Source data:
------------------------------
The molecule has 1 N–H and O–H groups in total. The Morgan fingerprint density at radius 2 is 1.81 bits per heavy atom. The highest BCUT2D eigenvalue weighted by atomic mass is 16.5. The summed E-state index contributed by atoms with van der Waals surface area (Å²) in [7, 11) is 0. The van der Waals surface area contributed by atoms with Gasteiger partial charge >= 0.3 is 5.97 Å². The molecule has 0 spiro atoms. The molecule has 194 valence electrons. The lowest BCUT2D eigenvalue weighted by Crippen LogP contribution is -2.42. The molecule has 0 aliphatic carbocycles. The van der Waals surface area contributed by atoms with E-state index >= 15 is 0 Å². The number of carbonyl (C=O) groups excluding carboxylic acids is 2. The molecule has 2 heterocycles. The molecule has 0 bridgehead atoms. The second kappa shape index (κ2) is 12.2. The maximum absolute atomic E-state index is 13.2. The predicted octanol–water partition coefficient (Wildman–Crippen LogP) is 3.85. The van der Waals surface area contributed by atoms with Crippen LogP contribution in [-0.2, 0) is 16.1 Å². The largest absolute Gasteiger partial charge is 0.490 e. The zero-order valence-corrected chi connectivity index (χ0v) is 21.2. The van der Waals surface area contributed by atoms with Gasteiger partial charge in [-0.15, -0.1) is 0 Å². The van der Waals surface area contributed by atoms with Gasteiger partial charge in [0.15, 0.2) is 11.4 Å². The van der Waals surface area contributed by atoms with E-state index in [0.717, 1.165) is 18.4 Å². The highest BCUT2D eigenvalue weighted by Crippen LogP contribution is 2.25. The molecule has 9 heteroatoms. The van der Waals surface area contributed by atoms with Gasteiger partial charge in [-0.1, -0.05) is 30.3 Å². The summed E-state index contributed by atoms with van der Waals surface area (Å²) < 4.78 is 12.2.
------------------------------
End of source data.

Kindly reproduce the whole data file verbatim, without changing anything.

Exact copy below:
The molecule has 1 N–H and O–H groups in total. The Morgan fingerprint density at radius 2 is 1.81 bits per heavy atom. The highest BCUT2D eigenvalue weighted by atomic mass is 16.5. The summed E-state index contributed by atoms with van der Waals surface area (Å²) in [7, 11) is 0. The van der Waals surface area contributed by atoms with Gasteiger partial charge >= 0.3 is 5.97 Å². The molecule has 0 spiro atoms. The molecule has 194 valence electrons. The lowest BCUT2D eigenvalue weighted by Crippen LogP contribution is -2.42. The molecule has 0 aliphatic carbocycles. The van der Waals surface area contributed by atoms with E-state index >= 15 is 0 Å². The number of carbonyl (C=O) groups excluding carboxylic acids is 2. The molecule has 2 heterocycles. The molecule has 0 bridgehead atoms. The second kappa shape index (κ2) is 12.2. The maximum absolute atomic E-state index is 13.2. The predicted octanol–water partition coefficient (Wildman–Crippen LogP) is 3.85. The van der Waals surface area contributed by atoms with Crippen LogP contribution in [-0.2, 0) is 16.1 Å². The largest absolute Gasteiger partial charge is 0.490 e. The zero-order valence-corrected chi connectivity index (χ0v) is 21.2. The van der Waals surface area contributed by atoms with Gasteiger partial charge in [-0.15, -0.1) is 0 Å². The van der Waals surface area contributed by atoms with Gasteiger partial charge in [0.15, 0.2) is 11.4 Å². The van der Waals surface area contributed by atoms with E-state index in [0.717, 1.165) is 18.4 Å². The highest BCUT2D eigenvalue weighted by Crippen LogP contribution is 2.25. The molecule has 9 heteroatoms. The van der Waals surface area contributed by atoms with Gasteiger partial charge in [-0.1, -0.05) is 30.3 Å². The summed E-state index contributed by atoms with van der Waals surface area (Å²) < 4.78 is 12.2.